Camera Geekery: Plaubel Makina (Mamiya) W67
The Plaubel Makina 67 needs no intro, it’s in the hall of fame. Yet not much info can be found about its Mamiya-made younger sibling the Plaubel Makina W67. Announced at the 1981 PMA, the Makina W67 rocks a specially designed Nikkor 55/4.5 wide angle lens and some changes to the original design including a ribbed body, rubber ring on the focusing dial, smaller front face and a rectangular rangefinder window instead of round. The Makina W67 was released in December 1981 at a price of ￥198,000 and is quite the rarity with only approximately 3500 units made.
Wait, what? It’s made by Mamiya?
Production of the original Makina 67 bodies were made by Konica/Copal in Japan. For a more detailed history of the original Makina 67 check out our review here. It was said many individual adjustments were necessary for each camera at the assembly stage due to the German made bellows, a critical part of the camera. Pinholes in the bellows caused light leakage and meant the whole production line had to stop and urgent re-orders were made to the bellows manufacturer. Furthermore the re-delivered bellows did not match specifications when folded, causing the production line to stop.
Mamiya head honcho at the time Naoyo Ishida had previously suggested to Kimio Doi that production of medium format cameras should be aggregated and not made separately. Due to the bellows problem, Doi decided to move production to Mamiya. Production, including design drawings, moved from Copal in Koshigaya City, Saitama Prefecture to Mamiya in Urawa City in June 1981. At Mamiya a new production line was made with parts from the previous factory and production was streamlined and strengthened.
The Plaubel Makina W67 debuted in 1981 and is essentially the same design as the original Makina 67, albeit with a Nikkor 55mm f4.5 lens equivalent to 28mm in 35mm. With the lens collapsed, the Makina W67 is very svelte for a medium format camera at only 56.5mm deep. The 28mm equivalent lens is versatile for landscapes and multiple subject compositions and the rangefinder focusing is fast and accurate. Throw that in with what many consider to be the sharpest medium format lens ever made and you can see how its cult status was achieved.
- Shutter : Copal #0 mechanical leaf shutter, B,1-1/500 seconds, x-sync at all speeds
- Lens : Nikkor 55mm f4.5, f4.5-22, 4 groups/6 elements, multilayer coating, angle of view 77 degrees, filter diameter φ 62mm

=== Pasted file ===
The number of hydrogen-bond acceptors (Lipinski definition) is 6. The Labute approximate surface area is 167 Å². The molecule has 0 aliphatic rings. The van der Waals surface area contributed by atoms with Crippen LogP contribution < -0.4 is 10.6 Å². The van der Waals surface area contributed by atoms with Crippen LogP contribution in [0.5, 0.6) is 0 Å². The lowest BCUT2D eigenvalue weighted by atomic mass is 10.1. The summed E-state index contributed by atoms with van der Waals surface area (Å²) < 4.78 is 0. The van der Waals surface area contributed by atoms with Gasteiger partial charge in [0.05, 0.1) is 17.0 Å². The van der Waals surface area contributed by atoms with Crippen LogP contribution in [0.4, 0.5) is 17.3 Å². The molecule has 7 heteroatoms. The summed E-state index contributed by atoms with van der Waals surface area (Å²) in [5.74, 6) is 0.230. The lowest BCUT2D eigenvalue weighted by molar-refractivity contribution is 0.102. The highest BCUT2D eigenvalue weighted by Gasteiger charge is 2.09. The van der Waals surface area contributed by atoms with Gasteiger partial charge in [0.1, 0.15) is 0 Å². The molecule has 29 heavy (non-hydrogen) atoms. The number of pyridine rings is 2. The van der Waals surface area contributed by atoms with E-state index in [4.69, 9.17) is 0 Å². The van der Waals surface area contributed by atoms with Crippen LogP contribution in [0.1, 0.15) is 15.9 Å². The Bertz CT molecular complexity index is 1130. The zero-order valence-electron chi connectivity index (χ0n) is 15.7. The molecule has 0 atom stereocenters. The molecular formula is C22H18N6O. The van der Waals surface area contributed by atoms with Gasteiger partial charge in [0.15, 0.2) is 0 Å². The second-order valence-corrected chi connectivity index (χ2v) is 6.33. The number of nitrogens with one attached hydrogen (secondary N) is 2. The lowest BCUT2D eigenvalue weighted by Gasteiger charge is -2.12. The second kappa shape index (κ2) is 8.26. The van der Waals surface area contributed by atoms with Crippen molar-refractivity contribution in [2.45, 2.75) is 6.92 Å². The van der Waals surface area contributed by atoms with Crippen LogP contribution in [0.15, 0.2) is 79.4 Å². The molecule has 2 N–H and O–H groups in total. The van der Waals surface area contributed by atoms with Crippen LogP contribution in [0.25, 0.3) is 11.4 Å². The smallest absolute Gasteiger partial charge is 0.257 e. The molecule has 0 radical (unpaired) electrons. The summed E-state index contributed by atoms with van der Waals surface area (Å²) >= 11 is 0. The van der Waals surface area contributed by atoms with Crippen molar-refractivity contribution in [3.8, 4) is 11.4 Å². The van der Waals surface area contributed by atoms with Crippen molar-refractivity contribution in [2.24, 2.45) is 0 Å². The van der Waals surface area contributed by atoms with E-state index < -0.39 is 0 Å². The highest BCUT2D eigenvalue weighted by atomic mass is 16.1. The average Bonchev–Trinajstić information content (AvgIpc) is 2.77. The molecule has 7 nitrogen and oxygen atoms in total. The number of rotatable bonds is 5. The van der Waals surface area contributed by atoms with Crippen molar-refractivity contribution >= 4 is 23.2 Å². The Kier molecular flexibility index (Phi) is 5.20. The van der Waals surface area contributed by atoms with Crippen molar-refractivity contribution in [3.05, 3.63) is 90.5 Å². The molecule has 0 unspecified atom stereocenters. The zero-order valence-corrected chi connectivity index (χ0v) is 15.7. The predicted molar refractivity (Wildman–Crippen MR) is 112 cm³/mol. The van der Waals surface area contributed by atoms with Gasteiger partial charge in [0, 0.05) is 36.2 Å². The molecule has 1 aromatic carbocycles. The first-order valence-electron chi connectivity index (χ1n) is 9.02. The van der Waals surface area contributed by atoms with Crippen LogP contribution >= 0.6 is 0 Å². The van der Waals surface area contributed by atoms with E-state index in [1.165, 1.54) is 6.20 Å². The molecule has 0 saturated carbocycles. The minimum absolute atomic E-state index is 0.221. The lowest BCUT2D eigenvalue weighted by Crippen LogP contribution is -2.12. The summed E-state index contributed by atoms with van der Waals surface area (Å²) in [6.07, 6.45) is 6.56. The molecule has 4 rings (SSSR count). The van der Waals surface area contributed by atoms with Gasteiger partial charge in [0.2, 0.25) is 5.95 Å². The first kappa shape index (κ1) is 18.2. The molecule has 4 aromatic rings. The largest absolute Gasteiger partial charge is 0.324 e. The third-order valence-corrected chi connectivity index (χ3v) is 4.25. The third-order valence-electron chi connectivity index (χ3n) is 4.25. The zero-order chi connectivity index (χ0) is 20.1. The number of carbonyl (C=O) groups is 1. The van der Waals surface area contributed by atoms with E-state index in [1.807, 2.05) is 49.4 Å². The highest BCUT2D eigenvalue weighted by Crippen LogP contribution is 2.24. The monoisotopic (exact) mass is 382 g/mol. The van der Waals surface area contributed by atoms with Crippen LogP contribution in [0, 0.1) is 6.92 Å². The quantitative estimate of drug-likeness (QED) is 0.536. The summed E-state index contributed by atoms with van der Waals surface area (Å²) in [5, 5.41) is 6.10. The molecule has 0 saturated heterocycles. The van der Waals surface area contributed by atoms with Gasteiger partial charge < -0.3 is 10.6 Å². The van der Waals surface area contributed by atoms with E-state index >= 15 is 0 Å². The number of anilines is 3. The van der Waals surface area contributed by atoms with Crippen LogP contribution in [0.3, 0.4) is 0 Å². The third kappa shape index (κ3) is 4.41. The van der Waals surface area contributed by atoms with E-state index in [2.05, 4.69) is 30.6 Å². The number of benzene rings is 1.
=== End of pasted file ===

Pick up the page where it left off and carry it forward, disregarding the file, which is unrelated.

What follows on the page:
- Film type: 120 film, 6 x 7 format, 10 shots
- Minimum focus distance : 0.8m
- Focusing : coupled rangefinder, baseline length: 65mm (effective baseline length : 42mm)
- Finder : bright line, auto parallax correction, 0.52x magnification
- Light meter : GPD cell, capable range : EV4 ~ 18 (ASA 100), ASA sensitivity scale 25 ~ 1600 (1/3 step)
- Battery : two SR44 type cells
- Size : height 115mm x width 162mm x depth 56.5mm (60.5mm with lens hood) folded, 113mm w/lens out
- Weight : 1290g (with lens hood, strap and film loaded)
- Lever winding angle 185 °
Makina W67 & Mamiya 6 side by side
Here we have the Makina W67 juxtaposed to a Mamiya 6 with a 50mm lens for a size comparison. Yeah I know one is 6×7 and one is a 6×6 camera so it’s not totally a direct comparison but unfortunately I don’t have a Mamiya 7 accessible at the moment. The Mamiya 6 and 7 are very similar in size anyways, with the 6 being about 3mm thinner and shorter.
Weight-wise the Makina W67 is only 30 grams lighter than the Mamiya 6, weighing in at 1.24kg and 1.27kg respectively. The Makina W67 is slightly wider than the Mamiya 6 at 162mm vs 152mm, but much shallower in depth at 56.5mm vs. 90mm with the lens folded.
With the lens extended the Makina W67 is 90mm deep with the Mamiya 6 clocking in at 120mm.
Functionality & Ergonomics
Loading film into the Makina W67 is a cinch just like its older sibling. Well thought out design features with great craftsmanship abound, particularly the back door and the red film spool latches. They are solid and precise and inspire confidence the film is properly aligned and tight.